How connection before correction might work for you:
Calm your own expectations or fears (remember your child is imperfect just like you). Enter into your child's world, think about the experience from their point of view. Listen to what your child might have to say.
Focus on solutions and creating opportunities for children to learn how to make amends. Below I go into depth with solution-based heartfelt approaches, this is also a great opportunity for us to reflect and learn. It’s also great to let children know, that you yourself are still learning life: let them see you make mistakes, cry embrace and learn, we need to become advocates of our own teachings. And never expect too much from these little souls: yes, they will make the same mistakes that we once made, and that’s perfectly fine. We can’t always be in control and neither can they. I call this reflective learning from what we see in the mirror, whilst knowing that we are also our children’s mirror on learning and understanding.
We are to guide them to be the best they can be from learning about themselves and also learning from us - you have to “know thy self” as they say. And children are doing this daily, it’s just in a more raw, unique and untainted way. We are not to alter this if we can help it.
1. Listen with curiosity not judgement
When your child has hurt someone or made a mistake and you believe they might need help making amends, try to find out their side of the story. Before insisting that your child say sorry, stay open and curious about what happened. It might sound like “Can you tell me what happened?” or “I’d like to know what is going. Maybe I can help.”
2. Avoid blame, you and them
Aiming for understanding without blame translates to your child, making them feel like they are safe to express themselves honestly, even if they did make a poor choice or unnecessary choice. Having a blame and shame free conversation can lead to the child feeling a fruitful sense of regret.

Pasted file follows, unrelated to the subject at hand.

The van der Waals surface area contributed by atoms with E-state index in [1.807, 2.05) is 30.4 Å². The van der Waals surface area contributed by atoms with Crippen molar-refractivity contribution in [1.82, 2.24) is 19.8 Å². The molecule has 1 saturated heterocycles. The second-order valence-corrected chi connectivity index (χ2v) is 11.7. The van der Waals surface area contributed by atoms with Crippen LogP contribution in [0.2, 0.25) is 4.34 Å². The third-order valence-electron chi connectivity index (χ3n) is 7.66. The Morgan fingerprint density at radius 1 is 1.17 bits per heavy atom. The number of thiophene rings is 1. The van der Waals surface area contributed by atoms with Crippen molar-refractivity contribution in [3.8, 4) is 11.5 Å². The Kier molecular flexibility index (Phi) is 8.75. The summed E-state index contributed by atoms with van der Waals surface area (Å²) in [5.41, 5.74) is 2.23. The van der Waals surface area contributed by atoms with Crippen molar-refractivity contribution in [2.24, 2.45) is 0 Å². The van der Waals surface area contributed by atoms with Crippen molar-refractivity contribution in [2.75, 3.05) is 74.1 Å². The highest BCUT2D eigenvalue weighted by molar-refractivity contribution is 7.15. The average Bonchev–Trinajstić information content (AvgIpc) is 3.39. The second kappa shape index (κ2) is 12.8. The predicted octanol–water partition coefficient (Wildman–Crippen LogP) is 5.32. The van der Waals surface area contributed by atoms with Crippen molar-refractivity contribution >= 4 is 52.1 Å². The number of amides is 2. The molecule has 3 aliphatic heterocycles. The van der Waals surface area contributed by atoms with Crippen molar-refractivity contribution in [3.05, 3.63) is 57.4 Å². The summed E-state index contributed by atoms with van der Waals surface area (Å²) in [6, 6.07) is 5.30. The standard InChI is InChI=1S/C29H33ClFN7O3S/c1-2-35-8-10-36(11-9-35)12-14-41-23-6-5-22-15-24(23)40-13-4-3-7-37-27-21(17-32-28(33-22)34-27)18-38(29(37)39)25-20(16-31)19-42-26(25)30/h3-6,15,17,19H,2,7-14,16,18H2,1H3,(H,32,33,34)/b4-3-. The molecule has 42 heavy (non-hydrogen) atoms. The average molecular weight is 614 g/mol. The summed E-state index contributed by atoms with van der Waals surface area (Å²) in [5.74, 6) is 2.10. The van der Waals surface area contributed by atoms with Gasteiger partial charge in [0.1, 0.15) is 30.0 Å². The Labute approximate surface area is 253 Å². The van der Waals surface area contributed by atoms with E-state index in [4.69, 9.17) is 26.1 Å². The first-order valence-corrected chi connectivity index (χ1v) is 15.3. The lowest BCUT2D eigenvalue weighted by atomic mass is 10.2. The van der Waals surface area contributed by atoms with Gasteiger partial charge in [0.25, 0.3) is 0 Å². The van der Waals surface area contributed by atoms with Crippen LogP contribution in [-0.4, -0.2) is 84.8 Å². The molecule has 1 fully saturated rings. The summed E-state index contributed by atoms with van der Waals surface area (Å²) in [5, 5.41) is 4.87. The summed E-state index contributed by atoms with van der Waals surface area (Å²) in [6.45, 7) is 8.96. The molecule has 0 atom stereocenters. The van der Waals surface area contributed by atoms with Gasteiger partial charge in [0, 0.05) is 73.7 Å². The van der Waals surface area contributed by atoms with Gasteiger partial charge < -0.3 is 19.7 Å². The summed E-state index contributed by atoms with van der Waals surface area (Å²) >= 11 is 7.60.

3. Activate Empathy
Encourage your child to notice how they are feeling about the situation or mistake. And then also encourage them to think about how someone else is feeling and what they might be thinking. Even pre-schoolers can answer simple questions like “How are you feeling about what just happened?” These are all small but important steps towards learning how to channel empathy for making amends.
4. Patience and Flexibility
A hurried sorry is not nearly as esteemed as a thought-out apology. People often need time to process their mistake before they feel genuinely remorseful and ready to make amends. Admitting a mistake can be tricky and emotionally traumatic! Allowing time and healing for genuine feelings to emerge (which might involve tears and denial before acceptance kicks in) is more “teachable” to a child than being rushed to express feelings that are made up from what the adults wants rather than from the children. This also works for adults. Always think would I like this if this was me?
5. Notice the Sincere Apologies
Apologies from children that are truly genuine and heartfelt tend to be spontaneous. A smile, a big hug, or offering to share a favourite toy, a letter, changed behaviour, tone of voice or facial expressions. Encourage this when done - expression in these forms is great, it can lead to story making, vast imaginations and even poetry and letter writing.
Children might apologise in ways that we adults just don’t expect, and this is ok. We aren’t to expect, but just to aid and to help enhance.
Blog post written by Joss Cambridge-Simmons, known as the UK's leading 'super manny', and founder of Jossy Care, a leading childcare service, established in 2007.
We recently recorded a podcast with Joss - you can listen here.
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